12.5m Business Email Accounts Accessible via Web

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Cybercriminals have found new ways to infiltrate corporate emails, which has resulted in a $12bn cost to businesses over the last five years, according to Digital Shadows. Compromised corporate accounts are commonly traded on the dark web, where criminals stand to earn a pretty penny, particularly if the email accounts are those of employees in accounting or finance departments.

According to the report, researchers detected 33,568 email addresses of finance departments that had been exposed by third parties. Of those, 83% included passwords. On dot-com domains, the research found 18,163 credentials exposed. It also includes images of exchanges on a special-access dark web forum where a criminal is looking for accounting emails from companies in the US and South Africa.

These financially motivated malicious actors have expanded their attack methods beyond the commonly used, and quite reliable, phishing attacks to include account takeover attacks or simply paying for access. In another forum, a hacker is asking for as little as $150 to break into corporate email accounts, suggesting that cyber-criminals are winning in the digital war on fraud.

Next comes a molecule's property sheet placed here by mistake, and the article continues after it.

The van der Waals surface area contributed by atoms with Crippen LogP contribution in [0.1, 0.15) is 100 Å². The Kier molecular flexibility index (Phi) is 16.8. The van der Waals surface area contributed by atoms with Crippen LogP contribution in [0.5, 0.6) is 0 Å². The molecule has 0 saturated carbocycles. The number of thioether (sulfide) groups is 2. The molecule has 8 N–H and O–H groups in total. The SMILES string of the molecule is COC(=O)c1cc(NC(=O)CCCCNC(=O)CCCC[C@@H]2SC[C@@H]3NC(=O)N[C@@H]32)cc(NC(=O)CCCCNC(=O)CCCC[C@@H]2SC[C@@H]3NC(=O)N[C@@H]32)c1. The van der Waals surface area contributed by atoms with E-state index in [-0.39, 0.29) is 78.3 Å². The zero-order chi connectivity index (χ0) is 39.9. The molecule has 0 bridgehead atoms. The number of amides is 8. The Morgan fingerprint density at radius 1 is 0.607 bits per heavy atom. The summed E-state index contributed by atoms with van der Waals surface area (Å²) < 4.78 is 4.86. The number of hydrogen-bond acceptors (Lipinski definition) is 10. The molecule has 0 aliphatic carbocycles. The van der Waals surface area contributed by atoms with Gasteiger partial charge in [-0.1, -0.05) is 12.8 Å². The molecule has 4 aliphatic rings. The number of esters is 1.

With social engineering and email spoofing, they are using more targeted campaigns. All the while, companies are inadvertently making it easier for them to compromise email accounts. In fact, according to the report, entire company email inboxes have been left exposed on the internet, which translates to more than 12 million archived files exposed because of misconfigurations in rsync, FTP, SMB, S3 buckets and NAS drives.

Researchers also discovered sensitive, personal and financial information exposed on 27,000 invoices, 7,000 purchase orders and 21,000 payment records as a result of faulty backups.

“Phishing continues to be a very serious problem associated with business email compromise, but, unfortunately, we discovered that is far from the only risk, especially as barriers to entry for this type of fraud are coming down,” said Rick Holland, CISO at Digital Shadows.

“Millions of companies are already exposed through misconfiguration issues or finance department emails and passwords circulating online. With the right knowledge it is relatively easy for cyber-criminals to find whole email boxes and accounting credentials – indeed we found criminals actively looking for them.”

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